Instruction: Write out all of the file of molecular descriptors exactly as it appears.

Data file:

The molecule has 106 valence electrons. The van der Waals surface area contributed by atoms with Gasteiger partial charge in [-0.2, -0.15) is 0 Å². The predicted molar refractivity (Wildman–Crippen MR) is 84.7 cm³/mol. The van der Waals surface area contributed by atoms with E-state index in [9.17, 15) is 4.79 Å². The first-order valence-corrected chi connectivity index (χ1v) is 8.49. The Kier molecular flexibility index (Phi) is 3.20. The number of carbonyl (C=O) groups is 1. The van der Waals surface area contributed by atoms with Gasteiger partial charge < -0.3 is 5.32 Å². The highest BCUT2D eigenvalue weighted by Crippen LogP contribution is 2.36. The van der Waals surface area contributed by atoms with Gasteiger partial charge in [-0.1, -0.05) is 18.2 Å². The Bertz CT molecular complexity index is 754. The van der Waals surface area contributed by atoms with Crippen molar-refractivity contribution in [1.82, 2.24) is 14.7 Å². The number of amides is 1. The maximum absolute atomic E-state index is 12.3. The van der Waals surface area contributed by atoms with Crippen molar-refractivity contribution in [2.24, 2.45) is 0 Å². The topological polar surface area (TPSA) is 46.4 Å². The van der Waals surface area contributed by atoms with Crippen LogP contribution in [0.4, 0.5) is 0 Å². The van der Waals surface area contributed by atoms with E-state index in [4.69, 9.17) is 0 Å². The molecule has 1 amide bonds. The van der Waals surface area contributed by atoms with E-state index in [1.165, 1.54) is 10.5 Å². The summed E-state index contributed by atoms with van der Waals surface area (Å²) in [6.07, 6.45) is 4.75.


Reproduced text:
The molecule has 106 valence electrons. The van der Waals surface area contributed by atoms with Gasteiger partial charge in [-0.2, -0.15) is 0 Å². The predicted molar refractivity (Wildman–Crippen MR) is 84.7 cm³/mol. The van der Waals surface area contributed by atoms with E-state index in [9.17, 15) is 4.79 Å². The first-order valence-corrected chi connectivity index (χ1v) is 8.49. The Kier molecular flexibility index (Phi) is 3.20. The number of carbonyl (C=O) groups is 1. The van der Waals surface area contributed by atoms with Gasteiger partial charge < -0.3 is 5.32 Å². The highest BCUT2D eigenvalue weighted by Crippen LogP contribution is 2.36. The van der Waals surface area contributed by atoms with Gasteiger partial charge in [-0.1, -0.05) is 18.2 Å². The Bertz CT molecular complexity index is 754. The van der Waals surface area contributed by atoms with Crippen molar-refractivity contribution in [1.82, 2.24) is 14.7 Å². The number of amides is 1. The maximum absolute atomic E-state index is 12.3. The van der Waals surface area contributed by atoms with Crippen molar-refractivity contribution in [2.24, 2.45) is 0 Å². The topological polar surface area (TPSA) is 46.4 Å². The van der Waals surface area contributed by atoms with Crippen LogP contribution in [0.4, 0.5) is 0 Å². The van der Waals surface area contributed by atoms with E-state index in [4.69, 9.17) is 0 Å². The molecule has 1 amide bonds. The van der Waals surface area contributed by atoms with E-state index in [1.165, 1.54) is 10.5 Å². The summed E-state index contributed by atoms with van der Waals surface area (Å²) in [6.07, 6.45) is 4.75.